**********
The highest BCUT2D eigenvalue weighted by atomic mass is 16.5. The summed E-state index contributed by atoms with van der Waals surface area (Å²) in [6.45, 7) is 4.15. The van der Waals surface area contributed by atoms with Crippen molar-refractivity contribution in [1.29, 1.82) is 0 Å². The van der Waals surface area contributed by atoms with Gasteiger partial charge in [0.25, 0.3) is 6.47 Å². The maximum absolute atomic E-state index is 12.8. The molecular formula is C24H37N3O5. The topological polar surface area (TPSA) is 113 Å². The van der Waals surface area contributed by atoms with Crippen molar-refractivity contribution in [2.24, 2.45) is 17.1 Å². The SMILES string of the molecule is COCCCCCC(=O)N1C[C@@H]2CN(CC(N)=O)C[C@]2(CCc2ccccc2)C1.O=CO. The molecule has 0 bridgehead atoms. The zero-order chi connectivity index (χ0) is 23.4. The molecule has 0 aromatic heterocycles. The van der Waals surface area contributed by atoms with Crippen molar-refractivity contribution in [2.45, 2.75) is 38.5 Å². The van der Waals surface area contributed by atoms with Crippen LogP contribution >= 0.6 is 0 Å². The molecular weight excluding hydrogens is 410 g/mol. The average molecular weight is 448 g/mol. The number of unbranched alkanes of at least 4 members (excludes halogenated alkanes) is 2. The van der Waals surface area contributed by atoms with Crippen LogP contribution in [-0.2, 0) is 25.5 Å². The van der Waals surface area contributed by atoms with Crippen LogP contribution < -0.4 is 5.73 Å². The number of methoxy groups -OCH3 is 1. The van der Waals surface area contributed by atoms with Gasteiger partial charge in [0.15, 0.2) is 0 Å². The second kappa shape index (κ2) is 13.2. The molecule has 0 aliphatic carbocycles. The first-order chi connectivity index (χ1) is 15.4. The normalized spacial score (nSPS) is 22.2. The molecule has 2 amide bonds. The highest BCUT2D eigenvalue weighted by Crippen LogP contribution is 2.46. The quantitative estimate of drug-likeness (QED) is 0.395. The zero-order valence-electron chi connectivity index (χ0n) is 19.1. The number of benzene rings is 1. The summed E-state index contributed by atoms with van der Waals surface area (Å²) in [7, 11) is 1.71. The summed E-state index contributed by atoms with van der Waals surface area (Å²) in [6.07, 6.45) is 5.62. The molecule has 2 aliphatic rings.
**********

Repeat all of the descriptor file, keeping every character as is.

The highest BCUT2D eigenvalue weighted by atomic mass is 16.5. The summed E-state index contributed by atoms with van der Waals surface area (Å²) in [6.45, 7) is 4.15. The van der Waals surface area contributed by atoms with Crippen molar-refractivity contribution in [1.29, 1.82) is 0 Å². The van der Waals surface area contributed by atoms with Gasteiger partial charge in [0.25, 0.3) is 6.47 Å². The maximum absolute atomic E-state index is 12.8. The molecular formula is C24H37N3O5. The topological polar surface area (TPSA) is 113 Å². The van der Waals surface area contributed by atoms with Crippen molar-refractivity contribution in [2.24, 2.45) is 17.1 Å². The SMILES string of the molecule is COCCCCCC(=O)N1C[C@@H]2CN(CC(N)=O)C[C@]2(CCc2ccccc2)C1.O=CO. The molecule has 0 bridgehead atoms. The zero-order chi connectivity index (χ0) is 23.4. The molecule has 0 aromatic heterocycles. The van der Waals surface area contributed by atoms with Crippen molar-refractivity contribution in [2.45, 2.75) is 38.5 Å². The van der Waals surface area contributed by atoms with Crippen LogP contribution >= 0.6 is 0 Å². The molecular weight excluding hydrogens is 410 g/mol. The average molecular weight is 448 g/mol. The number of unbranched alkanes of at least 4 members (excludes halogenated alkanes) is 2. The van der Waals surface area contributed by atoms with Crippen LogP contribution in [-0.2, 0) is 25.5 Å². The van der Waals surface area contributed by atoms with Crippen LogP contribution < -0.4 is 5.73 Å². The number of methoxy groups -OCH3 is 1. The van der Waals surface area contributed by atoms with Gasteiger partial charge in [0.15, 0.2) is 0 Å². The second kappa shape index (κ2) is 13.2. The molecule has 0 aliphatic carbocycles. The first-order chi connectivity index (χ1) is 15.4. The normalized spacial score (nSPS) is 22.2. The molecule has 2 amide bonds. The highest BCUT2D eigenvalue weighted by Crippen LogP contribution is 2.46. The quantitative estimate of drug-likeness (QED) is 0.395. The zero-order valence-electron chi connectivity index (χ0n) is 19.1. The number of benzene rings is 1. The summed E-state index contributed by atoms with van der Waals surface area (Å²) in [7, 11) is 1.71. The summed E-state index contributed by atoms with van der Waals surface area (Å²) in [6.07, 6.45) is 5.62. The molecule has 2 aliphatic rings.